Meanwhile, demonstrations against anti-LGBT+ legislative measures also continued last week, as Florida Governor Ron DeSantis signed ‘Don’t Say Gay’ legislation into law on 28 March (NPR, 28 March 2022). Bills emulating the new law, which restricts discussions of gender and sexual orientation in the classroom (WWNO New Orleans, 18 March 2022), have emerged in several other states, leading to demonstrations in Florida, Tennessee, and Louisiana last week. Similarly, a demonstration against a new law in Iowa, which bans transgender girls from participating in girls’ sports, was held on 23 March in Des Moines. This law has also inspired similar legislation in other states, prompting further demonstrations in Salt Lake City, Utah and Providence, Rhode Island. LGBT+ groups also faced violence last week: on 19 March, a man in Las Vegas, Nevada, stabbed a stranger walking with a male friend because he wanted to “kill a homosexual” (Channel 8, 19 March 2022).
A large number of bomb threats have been made against Historically Black Colleges and Universities (HBCUs) and other predominantly minority student educational facilities since the beginning of 2022, and this trend continued last week. An elementary school in Longwood, Florida, whose student body is composed predominantly of minority students, received a bomb threat on 24 March from an individual who was later identified as a man in Texas (Seguin Gazette, 26 March 2022). No explosive devices were found on the campus, however.
Militia and militant social group activity in the United States remained relatively stable last week compared to the week prior. Members of the Proud Boys participated in a 19 March demonstration in Olympia, Washington, to show support for the 6 January Capitol rioters. On the same day, Proud Boys gathered at the North Carolina capitol building in Raleigh to show support for an anti-vaccine mandate ‘Freedom Convoy’ rally that was passing through the city. On 21 March, members of the Sons of Confederate Veterans gathered in Fort Myers, Florida, to call for a statue of Confederate General Robert E. Lee, which had previously been removed, to be restored to its former position (News-Press, 22 March 2022). In addition, a Boogaloo Boy was arrested for probable cause and charged with having a loaded pistol on 24 March at a ‘Freedom Convoy’ demonstration at the Hagerstown, Maryland speedway. Border vigilantism also continued last week. Along the US-Mexico border, near Sasabe, Arizona, Veterans on Patrol (VOP) conducted at least four patrols on 19, 20, 22, and 25 March, during which they encountered and detained nearly 80 migrants.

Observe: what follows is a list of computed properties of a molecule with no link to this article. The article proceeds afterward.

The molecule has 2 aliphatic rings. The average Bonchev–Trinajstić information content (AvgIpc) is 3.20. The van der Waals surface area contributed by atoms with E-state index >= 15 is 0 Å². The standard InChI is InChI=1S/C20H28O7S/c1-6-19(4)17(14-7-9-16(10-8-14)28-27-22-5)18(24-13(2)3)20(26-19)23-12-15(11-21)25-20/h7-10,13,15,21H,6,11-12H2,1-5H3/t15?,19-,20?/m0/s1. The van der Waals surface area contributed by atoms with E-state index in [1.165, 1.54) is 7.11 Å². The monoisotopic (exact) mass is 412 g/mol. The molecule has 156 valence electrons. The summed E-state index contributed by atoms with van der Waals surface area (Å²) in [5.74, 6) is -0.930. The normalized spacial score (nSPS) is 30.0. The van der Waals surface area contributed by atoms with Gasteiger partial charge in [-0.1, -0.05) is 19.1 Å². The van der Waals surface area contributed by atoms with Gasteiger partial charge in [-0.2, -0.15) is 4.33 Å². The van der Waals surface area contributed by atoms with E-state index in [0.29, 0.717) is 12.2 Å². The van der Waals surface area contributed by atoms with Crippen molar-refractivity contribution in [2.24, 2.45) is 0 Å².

Openly white supremacist organizations were also active last week. Patriot Front conducted two trainings: one on 19 March in central Rhode Island, marking the group’s first recorded activity in Rhode Island since ACLED began coverage at the beginning of 2020, and another on 22 March in eastern Massachusetts. Meanwhile, the Nationalist Social Club (NSC) distributed anti-immigrant flyers along the route of the 20 March St. Patrick’s Day Parade in Boston, Massachusetts, while holding a white supremacist flag and a “Keep Boston Irish” banner (Boston.com, 20 March 2022). On that same day, in the Greater Heights area of Houston, Texas, anti-Semitic flyers depicting swastikas and Adolf Hitler, which also promoted the Aryan Freedom League and White Lives Matter, were found.